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Title: 'Host genetic susceptibility to tuberculosis and malaria in Africa'.
Author: Ling, Edmund Y. S.
ISNI:       0000 0001 3610 6681
Awarding Body: University of Oxford
Current Institution: University of Oxford
Date of Award: 2007
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Humans have been afflicted with tuberculosis (TB) and malaria since antiquity. Although largely eradicated from the developed nations of Europe and North America, these diseases have remained a constant threat in the developing world, especially Asia and Africa. TB a~d malaria are multifactorial infectious diseases which have been shown to have a strong genetic component, through twin studies, genome-wide linkage studies and candidate gene association studies. A partial genome screen, utilising microsatellite markers from chromosomes 2, 5, 6, 15, 19,20,21 and 22, ofTB in Algerian affected sibling pair families was undertaken for this thesis. The marker D5S641 on chromosome 5 located 'a region (5qI4.2) suggestive of linkage in TB (LOD 1.48, P=0.005). This thesis also reports research on candidate genes for TB and malaria' in West Africa. The incidence of TB in West African males is more than twice that of females. Nevertheless, no association was found between TB and the Y chromosome polymorphisms studied. Analysis of Y chromosome SNP markers confirmed that case and control groups were adequately matched in the West African' TB study. The Y chromosome data ·also showed that the paternal gene pool of these West African populations were distinct from those of their geographical and linguistic neighbours. Conversely, the evidence from mitochondrial DNA supported a proposed migration of females into the study region, resulting in a greater similarity of the maternal gene pools among populations in West Africa. ' This thesis focussed particularly on candidate genes involved in pathogen pattern recognition receptor pathways, and identified several such genes that appeared to be associated with TB. Heterozygotes for the TIRAP SNP, rs8177374, were found to be protected against TB (OR=4.38, 95% C.1. 1.37 to 13.96, Pcorrected=O.013), supporting parallel work implicating this variant in protection against other infectious diseases. A non-synonymous coding SNP, rs1990760, of IFIHI, a gene which encodes a cytoplasmic receptor for certain pathogen-associated molecular patterns, also provided evidence of association with TB, with heterozygotes for the SNP being more susceptible (OR=1.83, 95% C.I. 1.27 to 2.62, PcorrecterO.OOl). TT homozygotes for the non-synonymous coding SNP, rs1884444, of IL23R also showed greater susceptibility to TB than individuals with the alternate allele, G (OR=1.50, 95% C.1. 1.05 to 2.14, PcorrecterO.026). There was no evidence for association of TLR9, TICAM2, IRF3, IRF5, IRF7 and MCPI with TB, nor PKLR and BTLA with malaria. ' . These findings ·add to our understanding of the multigenie basis of variable resistance to these· diseases and provide further evidence for the importance of innate immunity genes in affecting susceptibility.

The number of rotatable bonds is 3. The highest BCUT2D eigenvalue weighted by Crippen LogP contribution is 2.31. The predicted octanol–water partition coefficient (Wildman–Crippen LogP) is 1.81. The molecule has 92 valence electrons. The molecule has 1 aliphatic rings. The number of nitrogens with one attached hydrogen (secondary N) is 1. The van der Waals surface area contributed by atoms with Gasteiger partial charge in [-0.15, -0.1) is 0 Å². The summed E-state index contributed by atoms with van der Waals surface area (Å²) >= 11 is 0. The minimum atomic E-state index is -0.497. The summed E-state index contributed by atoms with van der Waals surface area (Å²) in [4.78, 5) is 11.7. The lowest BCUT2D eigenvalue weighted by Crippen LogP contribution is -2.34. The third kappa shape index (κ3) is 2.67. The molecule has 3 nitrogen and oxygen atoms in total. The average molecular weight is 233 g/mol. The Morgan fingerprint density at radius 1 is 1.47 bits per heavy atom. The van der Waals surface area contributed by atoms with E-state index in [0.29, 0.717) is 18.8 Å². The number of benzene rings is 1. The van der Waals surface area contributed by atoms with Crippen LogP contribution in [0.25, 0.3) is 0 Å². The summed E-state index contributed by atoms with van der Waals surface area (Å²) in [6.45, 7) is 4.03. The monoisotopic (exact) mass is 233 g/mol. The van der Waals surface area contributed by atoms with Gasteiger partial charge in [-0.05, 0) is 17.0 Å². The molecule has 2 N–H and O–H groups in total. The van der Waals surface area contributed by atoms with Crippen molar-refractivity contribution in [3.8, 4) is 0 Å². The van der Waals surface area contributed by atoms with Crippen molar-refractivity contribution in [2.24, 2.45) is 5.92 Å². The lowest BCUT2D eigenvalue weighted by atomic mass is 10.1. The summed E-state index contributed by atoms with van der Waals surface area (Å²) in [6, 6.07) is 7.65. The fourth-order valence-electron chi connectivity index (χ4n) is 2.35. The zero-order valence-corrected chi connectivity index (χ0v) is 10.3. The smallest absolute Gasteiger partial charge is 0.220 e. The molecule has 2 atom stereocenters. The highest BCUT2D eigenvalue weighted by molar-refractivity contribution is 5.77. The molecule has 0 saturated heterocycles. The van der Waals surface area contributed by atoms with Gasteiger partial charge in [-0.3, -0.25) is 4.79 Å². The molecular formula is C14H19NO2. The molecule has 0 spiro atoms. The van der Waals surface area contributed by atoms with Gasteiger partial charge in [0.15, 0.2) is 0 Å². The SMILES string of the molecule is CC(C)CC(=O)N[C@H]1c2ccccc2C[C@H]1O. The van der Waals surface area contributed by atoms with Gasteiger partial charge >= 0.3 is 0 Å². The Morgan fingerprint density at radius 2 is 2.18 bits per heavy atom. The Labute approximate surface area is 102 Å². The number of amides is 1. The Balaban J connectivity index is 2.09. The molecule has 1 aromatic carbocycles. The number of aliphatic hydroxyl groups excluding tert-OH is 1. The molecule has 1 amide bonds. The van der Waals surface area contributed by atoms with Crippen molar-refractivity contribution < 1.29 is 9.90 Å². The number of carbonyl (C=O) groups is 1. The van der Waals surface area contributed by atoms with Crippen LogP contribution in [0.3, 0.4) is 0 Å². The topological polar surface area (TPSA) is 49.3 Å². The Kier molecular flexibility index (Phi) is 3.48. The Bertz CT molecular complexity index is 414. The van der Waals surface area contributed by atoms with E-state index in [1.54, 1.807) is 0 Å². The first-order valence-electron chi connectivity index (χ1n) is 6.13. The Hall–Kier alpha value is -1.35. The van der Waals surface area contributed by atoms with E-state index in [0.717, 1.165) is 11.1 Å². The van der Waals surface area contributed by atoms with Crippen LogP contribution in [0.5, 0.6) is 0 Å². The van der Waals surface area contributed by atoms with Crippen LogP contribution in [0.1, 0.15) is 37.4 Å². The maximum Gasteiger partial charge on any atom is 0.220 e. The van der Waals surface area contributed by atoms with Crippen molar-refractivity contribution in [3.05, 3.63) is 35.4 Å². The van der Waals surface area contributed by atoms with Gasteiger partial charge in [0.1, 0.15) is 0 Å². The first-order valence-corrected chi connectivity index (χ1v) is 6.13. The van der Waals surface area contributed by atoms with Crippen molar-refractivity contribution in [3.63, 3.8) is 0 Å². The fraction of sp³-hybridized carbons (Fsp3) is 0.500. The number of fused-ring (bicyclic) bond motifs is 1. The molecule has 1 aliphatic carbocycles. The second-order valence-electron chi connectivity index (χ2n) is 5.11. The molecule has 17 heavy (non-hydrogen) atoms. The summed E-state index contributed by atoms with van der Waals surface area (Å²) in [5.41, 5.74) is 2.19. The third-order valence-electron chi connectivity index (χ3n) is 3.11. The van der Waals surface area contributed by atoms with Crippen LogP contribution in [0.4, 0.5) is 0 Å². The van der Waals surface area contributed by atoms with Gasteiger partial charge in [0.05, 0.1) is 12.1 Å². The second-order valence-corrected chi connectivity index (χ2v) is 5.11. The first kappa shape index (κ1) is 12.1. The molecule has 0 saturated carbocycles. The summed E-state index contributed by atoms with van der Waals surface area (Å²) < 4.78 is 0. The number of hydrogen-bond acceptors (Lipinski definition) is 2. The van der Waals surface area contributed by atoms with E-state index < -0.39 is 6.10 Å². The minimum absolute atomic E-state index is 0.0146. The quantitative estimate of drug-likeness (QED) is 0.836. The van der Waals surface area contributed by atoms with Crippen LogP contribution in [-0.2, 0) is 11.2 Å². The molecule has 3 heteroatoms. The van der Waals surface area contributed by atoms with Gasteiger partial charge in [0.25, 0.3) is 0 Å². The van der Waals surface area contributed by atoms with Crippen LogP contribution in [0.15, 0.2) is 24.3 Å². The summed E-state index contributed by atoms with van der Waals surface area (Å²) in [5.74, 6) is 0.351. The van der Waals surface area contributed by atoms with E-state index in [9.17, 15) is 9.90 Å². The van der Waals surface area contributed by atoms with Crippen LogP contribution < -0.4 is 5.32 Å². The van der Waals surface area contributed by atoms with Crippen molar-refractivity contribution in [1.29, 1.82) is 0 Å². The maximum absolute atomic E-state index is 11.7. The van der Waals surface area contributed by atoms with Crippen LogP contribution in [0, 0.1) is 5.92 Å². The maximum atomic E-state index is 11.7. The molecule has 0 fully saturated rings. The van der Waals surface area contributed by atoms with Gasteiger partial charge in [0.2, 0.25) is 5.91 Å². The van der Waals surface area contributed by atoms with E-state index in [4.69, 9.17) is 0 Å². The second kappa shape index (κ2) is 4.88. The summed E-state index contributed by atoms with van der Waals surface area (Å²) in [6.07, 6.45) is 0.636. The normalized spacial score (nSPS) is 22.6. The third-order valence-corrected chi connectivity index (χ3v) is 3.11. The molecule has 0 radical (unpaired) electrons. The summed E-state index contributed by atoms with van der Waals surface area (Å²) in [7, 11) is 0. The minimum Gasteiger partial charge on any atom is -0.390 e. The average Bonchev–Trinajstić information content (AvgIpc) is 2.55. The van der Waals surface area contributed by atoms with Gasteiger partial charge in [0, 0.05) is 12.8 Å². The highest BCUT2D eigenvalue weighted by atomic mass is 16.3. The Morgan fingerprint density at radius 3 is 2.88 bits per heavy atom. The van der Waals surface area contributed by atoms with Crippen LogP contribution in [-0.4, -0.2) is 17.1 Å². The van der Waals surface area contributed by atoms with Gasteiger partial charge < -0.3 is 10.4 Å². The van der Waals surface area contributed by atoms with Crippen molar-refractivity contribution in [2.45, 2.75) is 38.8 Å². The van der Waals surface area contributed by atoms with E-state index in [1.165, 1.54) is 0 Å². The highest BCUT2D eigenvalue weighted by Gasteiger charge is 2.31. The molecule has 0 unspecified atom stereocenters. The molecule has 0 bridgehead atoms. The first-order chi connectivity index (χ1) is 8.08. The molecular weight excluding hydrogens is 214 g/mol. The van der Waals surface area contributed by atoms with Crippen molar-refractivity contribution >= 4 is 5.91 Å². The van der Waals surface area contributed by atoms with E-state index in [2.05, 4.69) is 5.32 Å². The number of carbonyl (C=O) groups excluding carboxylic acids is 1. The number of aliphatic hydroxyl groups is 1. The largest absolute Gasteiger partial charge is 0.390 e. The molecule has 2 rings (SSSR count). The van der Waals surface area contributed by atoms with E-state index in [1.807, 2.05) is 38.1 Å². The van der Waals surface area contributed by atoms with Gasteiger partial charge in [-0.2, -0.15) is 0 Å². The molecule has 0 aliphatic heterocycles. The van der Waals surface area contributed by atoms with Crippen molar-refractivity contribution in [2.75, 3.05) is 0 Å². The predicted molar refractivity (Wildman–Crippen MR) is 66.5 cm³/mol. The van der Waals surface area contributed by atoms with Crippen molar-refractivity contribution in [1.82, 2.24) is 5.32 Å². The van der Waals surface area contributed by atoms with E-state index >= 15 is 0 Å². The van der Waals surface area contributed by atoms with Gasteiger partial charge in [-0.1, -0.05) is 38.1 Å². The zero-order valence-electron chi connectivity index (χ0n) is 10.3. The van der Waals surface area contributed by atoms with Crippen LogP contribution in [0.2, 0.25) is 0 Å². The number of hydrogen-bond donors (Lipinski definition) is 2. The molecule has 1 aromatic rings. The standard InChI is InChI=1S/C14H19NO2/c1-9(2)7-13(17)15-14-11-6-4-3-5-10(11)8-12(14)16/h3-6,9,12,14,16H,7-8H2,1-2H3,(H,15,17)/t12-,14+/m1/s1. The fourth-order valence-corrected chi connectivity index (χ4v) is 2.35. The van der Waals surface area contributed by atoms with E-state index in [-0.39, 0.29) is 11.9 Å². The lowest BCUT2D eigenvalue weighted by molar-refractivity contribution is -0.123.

Supervisor: Not available Sponsor: Not available
Qualification Name: Thesis (Ph.D.) Qualification Level: Doctoral
EThOS ID:  DOI: Not available